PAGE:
Severe Mental Illness and Aging out
I currently provide direct service to young adult’s between the ages of 18 and 20 years old who suffer from severe mental illness. These young adults are currently Wards of the State of Illinois and are close to “aging out” of the Child Welfare System. They currently reside in an Independent Living Program where they receive specialized support to help them transition from a residential treatment center into the community. The program emphasizes on building self-sufficiency, problem-solving skills, educational and employment development skills to prepare them for emancipation. Most lack education, housing, ...view middle of the document...
After interviewing some of the clients that reside at Thresholds Young Adult Program, they either had not given much thought about aging out, or they reported they would not survive without the support from the agency. In this paper, I will focus on the Child Welfare System and challenges young adults with severe mental illness face once they “age out” of the system. I will examine the scope of the problem with the system as it relates to the vulnerable young adults. I will also identify the resources that are currently available to support this population as they transition into the community, as well as provide recommendations for how the system can improve the emancipation process.
Turning 18 or 21 years old is considered a mild stone for gaining independence. For many young adults, this is the beginning of moving into their first apartment, enrolling in advanced education program or staring a career. The development of secure attachments, positive social interactions and self-sufficiency skills during the initial stages of development, allows for a smooth transition to adulthood. Young adults who have experience significant trauma such as any form of abuse and or neglect, and were placed into the Child Welfare System may experience difficult challenges upon emancipation. Comprehensive research suggest that the development of a secure attachment in the first two years of life is related to effective emotional regulation, and higher sociability with adults and peers ( Pearce and Pezzot-Pearce, 2001). According to the U.S Department of Health and Human Services, Administration for Children and Families, “aging out”, the system reports that once a Ward turns eight or twenty-one; regardless if they have developed all the skills and tools imperative for survival, they are no longer under the systems care. Christy Gutowski (2012) an editor from the Chicago Tribune reported that prior to emancipation, DCFS pushes for older wards to move quickly towards Transitional Living Programs even if they have not developed the social/environmental skills to live independently. This has become increasingly problematic because most of these young adults continue to depend on others and need continued support as they transition to adulthood.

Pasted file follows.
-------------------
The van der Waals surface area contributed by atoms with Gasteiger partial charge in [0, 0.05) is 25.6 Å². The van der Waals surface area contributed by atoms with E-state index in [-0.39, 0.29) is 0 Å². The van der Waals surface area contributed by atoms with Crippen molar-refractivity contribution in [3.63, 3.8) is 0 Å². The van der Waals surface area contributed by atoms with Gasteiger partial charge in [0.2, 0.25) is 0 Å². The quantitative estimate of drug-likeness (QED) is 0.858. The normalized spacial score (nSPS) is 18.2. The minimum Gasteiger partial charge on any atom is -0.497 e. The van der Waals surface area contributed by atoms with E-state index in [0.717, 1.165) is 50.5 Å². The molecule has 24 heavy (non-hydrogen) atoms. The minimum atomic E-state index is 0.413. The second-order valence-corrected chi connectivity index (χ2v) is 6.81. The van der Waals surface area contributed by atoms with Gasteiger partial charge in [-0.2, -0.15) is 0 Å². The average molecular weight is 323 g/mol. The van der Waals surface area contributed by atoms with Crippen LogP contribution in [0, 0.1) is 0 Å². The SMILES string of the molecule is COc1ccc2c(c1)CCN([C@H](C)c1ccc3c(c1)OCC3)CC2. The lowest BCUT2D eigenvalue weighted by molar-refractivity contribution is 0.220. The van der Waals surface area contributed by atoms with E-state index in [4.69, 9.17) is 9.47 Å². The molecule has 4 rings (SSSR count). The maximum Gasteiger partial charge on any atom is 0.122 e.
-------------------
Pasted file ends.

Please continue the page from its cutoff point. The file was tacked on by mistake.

According to Pottick et al. (2008), between 25,000 and 30,000 youth age out of the Child Welfare System annually in the Untied States. At least 70% of those individuals have been diagnosed with Sever Mental Health Conditions. As a result of these traumatic experiences, many of these young adult, will be diagnosed with sever mental health conditions. Post- traumatic stress disorder, Attention Deficit-Hyperactivity disorder, Schizophrenia, Major Depressive Disorder, and Conduct Disorder are some of the most common diagnoses. After examining the experiences and outcomes of young adults with Sever Mental Illness, researchers indicated that many of these individuals were more likely to face adversities than their...